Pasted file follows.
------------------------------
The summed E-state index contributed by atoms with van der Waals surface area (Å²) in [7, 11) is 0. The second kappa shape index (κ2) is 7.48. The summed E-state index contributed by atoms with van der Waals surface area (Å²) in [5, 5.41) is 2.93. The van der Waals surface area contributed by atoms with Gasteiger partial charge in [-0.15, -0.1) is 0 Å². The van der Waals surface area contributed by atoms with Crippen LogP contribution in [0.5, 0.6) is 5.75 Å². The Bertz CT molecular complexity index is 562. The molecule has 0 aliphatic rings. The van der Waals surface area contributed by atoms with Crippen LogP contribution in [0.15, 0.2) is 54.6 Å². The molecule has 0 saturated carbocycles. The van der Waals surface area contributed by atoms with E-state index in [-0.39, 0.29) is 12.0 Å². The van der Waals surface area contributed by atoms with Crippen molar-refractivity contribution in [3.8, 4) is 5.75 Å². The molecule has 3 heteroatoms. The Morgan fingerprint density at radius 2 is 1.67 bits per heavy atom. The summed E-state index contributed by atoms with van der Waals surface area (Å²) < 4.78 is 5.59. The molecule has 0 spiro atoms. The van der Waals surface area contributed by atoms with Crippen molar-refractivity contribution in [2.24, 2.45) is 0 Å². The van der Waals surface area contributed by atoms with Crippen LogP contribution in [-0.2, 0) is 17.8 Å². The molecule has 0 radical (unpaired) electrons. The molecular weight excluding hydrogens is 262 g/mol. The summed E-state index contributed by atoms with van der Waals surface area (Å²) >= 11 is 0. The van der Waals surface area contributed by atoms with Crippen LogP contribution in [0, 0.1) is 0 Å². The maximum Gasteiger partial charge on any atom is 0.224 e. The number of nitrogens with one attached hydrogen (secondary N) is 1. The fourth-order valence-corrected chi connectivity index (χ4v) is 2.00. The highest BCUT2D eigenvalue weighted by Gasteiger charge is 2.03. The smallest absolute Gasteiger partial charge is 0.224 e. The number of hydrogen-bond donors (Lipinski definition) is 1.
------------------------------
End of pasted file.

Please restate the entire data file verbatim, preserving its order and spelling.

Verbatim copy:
The summed E-state index contributed by atoms with van der Waals surface area (Å²) in [7, 11) is 0. The second kappa shape index (κ2) is 7.48. The summed E-state index contributed by atoms with van der Waals surface area (Å²) in [5, 5.41) is 2.93. The van der Waals surface area contributed by atoms with Gasteiger partial charge in [-0.15, -0.1) is 0 Å². The van der Waals surface area contributed by atoms with Crippen LogP contribution in [0.5, 0.6) is 5.75 Å². The Bertz CT molecular complexity index is 562. The molecule has 0 aliphatic rings. The van der Waals surface area contributed by atoms with Crippen LogP contribution in [0.15, 0.2) is 54.6 Å². The molecule has 0 saturated carbocycles. The van der Waals surface area contributed by atoms with E-state index in [-0.39, 0.29) is 12.0 Å². The van der Waals surface area contributed by atoms with Crippen molar-refractivity contribution in [3.8, 4) is 5.75 Å². The molecule has 3 heteroatoms. The Morgan fingerprint density at radius 2 is 1.67 bits per heavy atom. The summed E-state index contributed by atoms with van der Waals surface area (Å²) < 4.78 is 5.59. The molecule has 0 spiro atoms. The van der Waals surface area contributed by atoms with Crippen molar-refractivity contribution in [2.24, 2.45) is 0 Å². The van der Waals surface area contributed by atoms with Crippen LogP contribution in [-0.2, 0) is 17.8 Å². The molecule has 0 radical (unpaired) electrons. The molecular weight excluding hydrogens is 262 g/mol. The summed E-state index contributed by atoms with van der Waals surface area (Å²) >= 11 is 0. The van der Waals surface area contributed by atoms with Crippen LogP contribution in [0, 0.1) is 0 Å². The maximum Gasteiger partial charge on any atom is 0.224 e. The number of nitrogens with one attached hydrogen (secondary N) is 1. The fourth-order valence-corrected chi connectivity index (χ4v) is 2.00. The highest BCUT2D eigenvalue weighted by Gasteiger charge is 2.03. The smallest absolute Gasteiger partial charge is 0.224 e. The number of hydrogen-bond donors (Lipinski definition) is 1.